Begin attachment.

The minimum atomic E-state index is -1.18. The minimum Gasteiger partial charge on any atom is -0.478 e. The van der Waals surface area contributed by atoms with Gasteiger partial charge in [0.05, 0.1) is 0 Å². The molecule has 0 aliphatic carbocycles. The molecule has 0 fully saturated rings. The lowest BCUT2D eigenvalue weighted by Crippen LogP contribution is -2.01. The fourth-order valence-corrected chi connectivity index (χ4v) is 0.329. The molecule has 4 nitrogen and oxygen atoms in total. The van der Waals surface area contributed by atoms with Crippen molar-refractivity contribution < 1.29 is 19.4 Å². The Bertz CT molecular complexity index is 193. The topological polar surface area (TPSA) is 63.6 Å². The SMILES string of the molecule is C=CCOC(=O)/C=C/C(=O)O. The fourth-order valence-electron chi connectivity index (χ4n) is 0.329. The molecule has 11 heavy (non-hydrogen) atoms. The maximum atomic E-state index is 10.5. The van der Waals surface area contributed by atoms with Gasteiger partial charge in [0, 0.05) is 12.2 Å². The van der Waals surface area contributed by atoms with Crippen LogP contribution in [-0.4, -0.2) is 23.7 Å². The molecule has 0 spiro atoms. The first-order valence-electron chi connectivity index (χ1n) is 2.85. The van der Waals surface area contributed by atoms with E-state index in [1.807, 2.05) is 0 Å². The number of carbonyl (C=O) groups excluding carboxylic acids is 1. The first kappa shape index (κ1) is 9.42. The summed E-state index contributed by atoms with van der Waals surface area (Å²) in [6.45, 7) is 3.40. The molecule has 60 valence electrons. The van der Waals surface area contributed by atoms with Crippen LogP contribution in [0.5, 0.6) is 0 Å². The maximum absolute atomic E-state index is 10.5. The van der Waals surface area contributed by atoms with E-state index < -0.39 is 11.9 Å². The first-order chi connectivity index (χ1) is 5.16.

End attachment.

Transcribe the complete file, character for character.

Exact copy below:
The minimum atomic E-state index is -1.18. The minimum Gasteiger partial charge on any atom is -0.478 e. The van der Waals surface area contributed by atoms with Gasteiger partial charge in [0.05, 0.1) is 0 Å². The molecule has 0 aliphatic carbocycles. The molecule has 0 fully saturated rings. The lowest BCUT2D eigenvalue weighted by Crippen LogP contribution is -2.01. The fourth-order valence-corrected chi connectivity index (χ4v) is 0.329. The molecule has 4 nitrogen and oxygen atoms in total. The van der Waals surface area contributed by atoms with Crippen molar-refractivity contribution < 1.29 is 19.4 Å². The Bertz CT molecular complexity index is 193. The topological polar surface area (TPSA) is 63.6 Å². The SMILES string of the molecule is C=CCOC(=O)/C=C/C(=O)O. The fourth-order valence-electron chi connectivity index (χ4n) is 0.329. The molecule has 11 heavy (non-hydrogen) atoms. The maximum atomic E-state index is 10.5. The van der Waals surface area contributed by atoms with Gasteiger partial charge in [0, 0.05) is 12.2 Å². The van der Waals surface area contributed by atoms with Crippen LogP contribution in [-0.4, -0.2) is 23.7 Å². The molecule has 0 spiro atoms. The first-order valence-electron chi connectivity index (χ1n) is 2.85. The van der Waals surface area contributed by atoms with E-state index in [1.807, 2.05) is 0 Å². The number of carbonyl (C=O) groups excluding carboxylic acids is 1. The first kappa shape index (κ1) is 9.42. The summed E-state index contributed by atoms with van der Waals surface area (Å²) in [6.45, 7) is 3.40. The molecule has 60 valence electrons. The van der Waals surface area contributed by atoms with Crippen LogP contribution in [0.5, 0.6) is 0 Å². The maximum absolute atomic E-state index is 10.5. The van der Waals surface area contributed by atoms with E-state index < -0.39 is 11.9 Å². The first-order chi connectivity index (χ1) is 5.16.